I was driving in the car yesterday when I heard the song “Home” by Edward Sharpe & The Magnetic Zeros. Part of the song’s refrain is “home is wherever I’m with you.”
And I thought to myself, I don’t feel that way.
I’m not trying to be a cynic – the lyrics simply don’t ring true for me. What if the “you” he sings about dies, or leaves him? What happens then? Is he homeless?
Then I started thinking about other songs with a similar message, for example, Billy Joel’s “You’re My Home:”
When you touch my weary head
And you tell me everything will be all right
You say, “Use my body for your bed
And my love will keep you warm throughout the night”
Well I’ll never be a stranger and I’ll never be alone
Whenever we’re together, that’s my home
Soooo….basically what Billy is saying in this song is “Home is just another word for you….until I leave you for a supermodel and then it actually becomes another word for her.”
But the song that pisses me off the most is “All of Me” by John Legend: “All of me loves all of you.” If I were to re-write that song, the lyrics would say something like: “Most of me loves a large percentage of you, but definitely not the part that leaves your wet towel on the bed, or drives my car and leaves the gas tank on empty, or the part that insists on wearing this hat.”
But I guess that’s why I’m not a songwriter.
I know I sound a little…jaded. I just take issue with the whole “you complete me” concept; that you need a romantic partner in order to feel at home. Billy Joel sings, “I’ll never be alone, whenever we’re together, that’s my home.” No wonder he’s been married so many times.
The way I see it, we are born into this world alone, and ultimately we die alone. It’s a solo mission. Solitude bookends our life experience. You are the bread that holds your life sandwich together. The people and experiences in your life are the meat and the cheese – that which gives it flavor and texture. But you are the bread.
I had my first glimpse of this reality when I had surgery to remove my colon. It was a pretty big
colon surgery – 5 or 6 hours in the OR – and I was scared. But Phil was more scared. When the nurse handing him the plastic bag of my belongings in the prep room, I saw it in is face, in his feverish-looking eyes: Fear.
Phil walked with me as they rolled me down the hall to the OR, but once those double doors swung close, I was on my own. Alone. Going into surgery and in the week that followed, I had to find a way to be a comfort to myself. I had to breathe my way through the fear, pain and discomfort – count the ceiling tiles, watch the second hand on the clock, repeat the mantra “any minute now” as I waited for the nurse or for the pain meds to kick in, which most of the time, never did. I could not run from the pain so instead had to enter it
while my 80 year old roommate ate a cheesesteak with onions. I closed my eyes and imagined the pain as a kaleidoscope of colors – red being the worst, yellow being the best. It was transformative. I learned how to be at home in my own body.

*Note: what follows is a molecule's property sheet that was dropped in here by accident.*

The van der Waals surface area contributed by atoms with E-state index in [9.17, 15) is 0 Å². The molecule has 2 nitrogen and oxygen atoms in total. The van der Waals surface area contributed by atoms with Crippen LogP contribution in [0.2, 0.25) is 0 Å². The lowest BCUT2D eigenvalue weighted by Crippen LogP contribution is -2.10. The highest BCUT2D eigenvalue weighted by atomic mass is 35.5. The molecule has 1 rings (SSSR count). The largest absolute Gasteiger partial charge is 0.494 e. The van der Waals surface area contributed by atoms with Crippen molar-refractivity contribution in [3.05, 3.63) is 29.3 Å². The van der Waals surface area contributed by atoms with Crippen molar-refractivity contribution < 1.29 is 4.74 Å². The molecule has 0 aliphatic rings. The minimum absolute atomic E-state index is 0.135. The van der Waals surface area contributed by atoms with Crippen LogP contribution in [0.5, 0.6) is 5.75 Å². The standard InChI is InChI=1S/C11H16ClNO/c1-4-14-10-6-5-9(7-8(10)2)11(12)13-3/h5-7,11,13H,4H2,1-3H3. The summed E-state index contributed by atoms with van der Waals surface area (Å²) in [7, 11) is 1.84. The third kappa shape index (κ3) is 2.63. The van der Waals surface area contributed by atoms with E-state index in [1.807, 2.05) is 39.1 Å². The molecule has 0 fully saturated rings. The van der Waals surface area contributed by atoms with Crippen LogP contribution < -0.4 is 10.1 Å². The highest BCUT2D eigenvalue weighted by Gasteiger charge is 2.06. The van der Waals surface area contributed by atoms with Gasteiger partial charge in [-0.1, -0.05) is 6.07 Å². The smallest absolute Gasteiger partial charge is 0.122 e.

But somewhere amidst moving from PA to MA and back, I lost that connection. I lost sight of….me.
Home is within you, or home is nowhere at all.
Last weekend, I returned (after a long absence) to the place I feel most at home: my yoga mat. I spent Saturday and Sunday afternoon at a teacher training led by my favorite teacher Colleen at Seva Power Yoga in West Chester, PA.
Leading up to the weekend, I was filled with doubt and resistance. I should be doing laundry, I should be cleaning bathrooms, I should be at soccer practice, I should I should I should. I should be creating a home for others. All these “shoulds” to mask some deeper fear about my own worth, or deservedness of very things I try to provide for others.
I am pretty sure I am not the only woman who does this.
Downward Facing Dog is the yoga pose that makes me feel most at home.
When I first started practicing yoga a decade ago – in a freezing cold gym with Ace of Base pumping in the background – Downdog felt torturous. My arms shook, my hamstrings screamed, and my sweaty palms were slick on my mat like a Slip ‘n Slide.
But eventually I learned how to ground down through my hands and feet. Not claw the mat, but root down by pressing my palms away, which creates length in my arms, allows my shoulders to slide down my back. Suddenly there is space for my head and neck to be long and neutral. My weight shifts back into my hips, and my heels sink a little deeper toward the earth.
Like life, there is a lot happening in Downdog. Nothing is static – small, microscopic adjustments shape the pose. One action is balanced by another. A gentle push and pull in opposite directions. Creating length in your body creates space for expansion, for flexibility, for balance. Equanimity.
Maybe I feel at home in Downdog because it helps open up the 1st Chakra, called Muladhara or the Root Chakra, located at the base of the spine.
The Root Chakra is associated with security, home, nourishment, trust and boundaries. It is associated with the color red, and with warm, earthy foods. When the Root Chakra is balanced, we feel safe and grounded. It is the “I am” chakra.
I am here.
I am safe.
I am enough.
Home is wherever I’m with ME.
*Photo by Danette Pascarella Photography